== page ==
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Differentiation. 2013 Oct;86(3):92-103. doi: 10.1016/j.diff.2013.06.004. Epub 2013 Jul 12.

Biomechanical force in blood development: extrinsic physical cues drive pro-hematopoietic signaling.

Author information

1
Children's Regenerative Medicine Program, Department of Pediatric Surgery, University of Texas Medical School at Houston, Houston, TX 77030, USA; Center for Stem Cell and Regenerative Medicine, The Brown Foundation Institute of Molecular Medicine, University of Texas Health Science Center at Houston, Houston, TX 77030, USA.

Abstract

The hematopoietic system is dynamic during development and in adulthood, undergoing countless spatial and temporal transitions during the course of one's life. Microenvironmental cues in the many unique hematopoietic niches differ, characterized by distinct soluble molecules, membrane-bound factors, and biophysical features that meet the changing needs of the blood system. Research from the last decade has revealed the importance of substrate elasticity and biomechanical force in determination of stem cell fate. Our understanding of the role of these factors in hematopoiesis is still relatively poor; however, the developmental origin of blood cells from the endothelium provides a model for comparison. Many endothelial mechanical sensors and second messenger systems may also determine hematopoietic stem cell fate, self renewal, and homing behaviors. Further, the intimate contact of hematopoietic cells with mechanosensitive cell types, including osteoblasts, endothelial cells, mesenchymal stem cells, and pericytes, places them in close proximity to paracrine signaling downstream of mechanical signals. The objective of this review is to present an overview of the sensors and intracellular signaling pathways activated by mechanical cues and highlight the role of mechanotransductive pathways in hematopoiesis.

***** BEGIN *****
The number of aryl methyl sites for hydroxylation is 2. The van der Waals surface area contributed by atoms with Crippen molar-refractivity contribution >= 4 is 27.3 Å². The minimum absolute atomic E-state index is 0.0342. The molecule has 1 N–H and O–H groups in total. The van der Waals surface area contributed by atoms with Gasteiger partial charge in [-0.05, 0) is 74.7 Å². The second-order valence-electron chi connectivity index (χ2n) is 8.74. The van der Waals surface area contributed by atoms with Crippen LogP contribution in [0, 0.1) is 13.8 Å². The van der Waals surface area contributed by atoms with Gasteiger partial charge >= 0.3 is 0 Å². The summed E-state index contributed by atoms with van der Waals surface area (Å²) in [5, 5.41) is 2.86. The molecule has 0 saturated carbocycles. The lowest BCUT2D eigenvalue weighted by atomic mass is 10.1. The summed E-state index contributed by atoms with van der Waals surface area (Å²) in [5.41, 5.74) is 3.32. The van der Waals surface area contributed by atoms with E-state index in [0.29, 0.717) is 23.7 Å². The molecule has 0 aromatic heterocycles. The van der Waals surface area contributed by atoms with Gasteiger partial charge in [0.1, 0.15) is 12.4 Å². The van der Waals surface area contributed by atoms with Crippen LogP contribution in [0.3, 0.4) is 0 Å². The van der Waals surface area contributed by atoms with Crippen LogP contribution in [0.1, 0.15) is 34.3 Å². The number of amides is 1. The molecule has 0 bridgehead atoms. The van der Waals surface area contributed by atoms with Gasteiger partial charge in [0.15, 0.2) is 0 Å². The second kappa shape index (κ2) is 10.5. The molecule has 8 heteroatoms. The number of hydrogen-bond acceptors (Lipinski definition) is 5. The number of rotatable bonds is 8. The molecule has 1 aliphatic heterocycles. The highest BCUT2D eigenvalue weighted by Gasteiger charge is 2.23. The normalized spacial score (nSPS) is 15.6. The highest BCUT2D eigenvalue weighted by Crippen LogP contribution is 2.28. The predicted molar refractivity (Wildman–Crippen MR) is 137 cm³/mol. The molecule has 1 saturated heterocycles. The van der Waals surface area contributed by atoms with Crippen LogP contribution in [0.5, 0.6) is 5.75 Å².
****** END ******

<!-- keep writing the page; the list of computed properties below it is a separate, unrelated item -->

KEYWORDS:

ADAM; AGM; Biomechanical force; CXCR; CaSR; Cellular microenvironment; DAG; Dll; ECM; FA; FAK; FZD; Flk-1; Frizzled; G protein-coupled receptor; GPCR; HSC; HSPC; HUVEC; Hematopoietic stem cells; Hemogenic endothelium; ILK; IP3; MAPK; Mechanotransduction; NICD; NOS; Notch intracellular domain; PGE2; PI3K; PKA; PKD; PLC; ROCK; Rho-associated protein kinase; S1P; S1PR/EDG1; SDF1; Shear stress; TRPV4; a disintegrin and metalloprotease; aorta-gonad-mesonephros; calcium sensing receptor; chemokine C-X-C motif receptor; delta-like; diacylglycerol; extracellular matrix; fetal liver kinase-1; focal adhesion; focal adhesion kinase; hematopoietic stem and progenitor cells; hematopoietic stem cell; human umbilical vein endothelial cells; inositol triphosphate; integrin linked kinase; mitogen activated protein kinase; nitric oxide synthase; phosphatidylinositide 3-kinase; phospholipase C; polycystin; prostaglandin E2; protein kinase A; sphingosine 1-phosphate; sphingosine 1-phosphate receptor; stromal derived factor 1; transient receptor potential vallinoid type 4

PMID:
23850217
PMCID:
PMC3795909
DOI:
10.1016/j.diff.2013.06.004
[Indexed for MEDLINE]
Free PMC Article

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